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Could Hawai‘i’s plate lunches go green?

New Senate bill aims to ban Styrofoam

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Styrofoam Plate Lunch

Styrofoam containers pose negative consequences for the environment and ourselves.

Senate Bill 2498 seeks to ban all polystyrene, or Styrofoam, containers in Hawai‘i by January 2019, spelling the end of the Hawai‘i staple of one scoop of rice and one scoop of mac salad as a plate lunch in its recognizable packaging of a white Styrofoam container. The bill swiftly passed through congress since its introduction on Jan. 19, 2018. It has garnered the support of environmentalists but also received heavy opposition from small businesses who fear the increased cost of compostable packaging alternatives.

While businesses see it as a possible economic hardship in the present, the potential ban on polystyrene is a long overdue step forward for the state government toward a more sustainable, healthier and profitable future.

Sustainability calls for reform

This cheap, lightweight and sturdy material has been the packaging of choice for years without concern over the externalities of its usage. But what environmentalists hope is that this ban will allow for reformation that has been long overdue.The impact of polystyrene on the environment has been found to be the second most detrimental to the planet in regard to its energy consumption, greenhouse gas emissions and total environmental effect. The packages used for a single plate lunch can last up to a million years with its remnants making up about 30 percent of the landfills in the US alone, according to

Though the optimum replacement to the single-use Styrofoam package would be a reusable one, there are still better options to the non-biodegradable foam, such as natural plant fiber, sugarcane or recycled paper.

A threat to the health of all species, including us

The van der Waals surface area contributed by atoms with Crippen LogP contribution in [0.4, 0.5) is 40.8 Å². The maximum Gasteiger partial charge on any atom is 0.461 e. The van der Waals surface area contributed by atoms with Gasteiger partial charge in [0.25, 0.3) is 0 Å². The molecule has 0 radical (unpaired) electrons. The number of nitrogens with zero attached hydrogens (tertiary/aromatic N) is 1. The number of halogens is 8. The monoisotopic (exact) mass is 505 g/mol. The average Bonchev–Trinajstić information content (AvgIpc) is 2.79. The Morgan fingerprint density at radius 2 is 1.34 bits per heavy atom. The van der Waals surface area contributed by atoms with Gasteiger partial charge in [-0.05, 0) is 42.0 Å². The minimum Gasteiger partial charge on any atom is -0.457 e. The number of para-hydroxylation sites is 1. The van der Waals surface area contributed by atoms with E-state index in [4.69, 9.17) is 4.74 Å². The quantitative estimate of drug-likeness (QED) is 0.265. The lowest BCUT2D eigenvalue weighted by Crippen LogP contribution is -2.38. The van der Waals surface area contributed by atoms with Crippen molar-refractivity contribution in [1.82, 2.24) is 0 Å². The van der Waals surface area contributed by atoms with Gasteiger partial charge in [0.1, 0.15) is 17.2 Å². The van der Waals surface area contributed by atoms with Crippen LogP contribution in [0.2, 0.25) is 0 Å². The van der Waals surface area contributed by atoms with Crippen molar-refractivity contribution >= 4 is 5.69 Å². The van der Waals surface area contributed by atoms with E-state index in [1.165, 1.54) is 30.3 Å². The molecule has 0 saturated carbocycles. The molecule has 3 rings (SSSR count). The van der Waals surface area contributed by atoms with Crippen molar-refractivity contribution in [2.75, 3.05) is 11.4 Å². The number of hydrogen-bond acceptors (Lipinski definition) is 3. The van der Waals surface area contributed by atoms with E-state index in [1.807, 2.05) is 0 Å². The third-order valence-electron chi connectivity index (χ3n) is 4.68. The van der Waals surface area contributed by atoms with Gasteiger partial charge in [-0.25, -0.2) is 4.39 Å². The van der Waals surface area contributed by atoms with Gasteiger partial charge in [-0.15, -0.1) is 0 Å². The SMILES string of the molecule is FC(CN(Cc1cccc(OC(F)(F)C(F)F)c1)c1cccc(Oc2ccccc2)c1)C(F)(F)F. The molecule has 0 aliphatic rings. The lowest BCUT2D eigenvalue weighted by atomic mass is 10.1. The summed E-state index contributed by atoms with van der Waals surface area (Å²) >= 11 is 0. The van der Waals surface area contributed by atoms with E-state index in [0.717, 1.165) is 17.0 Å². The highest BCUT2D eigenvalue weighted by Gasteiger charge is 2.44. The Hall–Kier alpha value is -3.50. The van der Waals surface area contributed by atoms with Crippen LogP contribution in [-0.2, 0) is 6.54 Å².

Styrene is a major component of all polystyrene foam containers.  It is a known carcinogen (cancer causing substance) to animals. According to research published in the Oxford Journals on Mutagenesis, scientists have sufficient evidence that exposure and consumption of styrene has carcinogenic effects on experimental animals, often impairing the central and peripheral nervous systems.

From this finding, scientists have also concluded that these chemicals are carcinogenic to humans as well. Workers in Styrofoam factories have reported an influx of unexplained lymphatic cancers that scientists attribute to their abnormally high exposures to styrene. On a smaller scale, common exposure to styrene from the seeping of the chemicals into our food through the Styrofoam packaging has been connected with damage to the central nervous system.

For the sake of profits

More often than not, Styrofoam finds its way littered on streets, mountains and into the ocean, in large part owing to the success of the tourism industry. These packages that grow to be abundant eyesores take away from a beautiful hike or a peaceful paddle, reminding us that our impact on the environment reaches even the seemingly untouched places.

With 9 million visitors to the state annually that make the state the vast majority of its money, Hawai‘i must preserve its land in order to protect its capital.

Opposition from small businesses and large corporations

Though there is overwhelming evidence that supports the ban on polystyrene, some Hawai‘i food corporations vehemently oppose the bill because they fear the higher costs of biodegradable packaging. Small businesses argue that their livelihoods will be impacted the most from this bill, with some fearing that these higher costs will drive them out of business.

The Hawaii Restaurant Association, Hawaii Food Industry Association and the Chamber of Commerce Hawaii are few of the large corporations that point to a reform in waste management rather than a ban on polystyrene, arguing that the few composting facilities in Hawai‘i would not be able to handle the influx of containers.

An overdue yet exemplary ordinance

Though this bill should have been passed long ago, Congress’ decision to keep this bold bill alive is a testament to Hawai‘i’s concern and respect for the land. If the bill continues to garner the support of state politicians, there is hope that Hawai‘i can set an example for the rest of the states to follow in its footsteps in order to create a brighter and compostable future.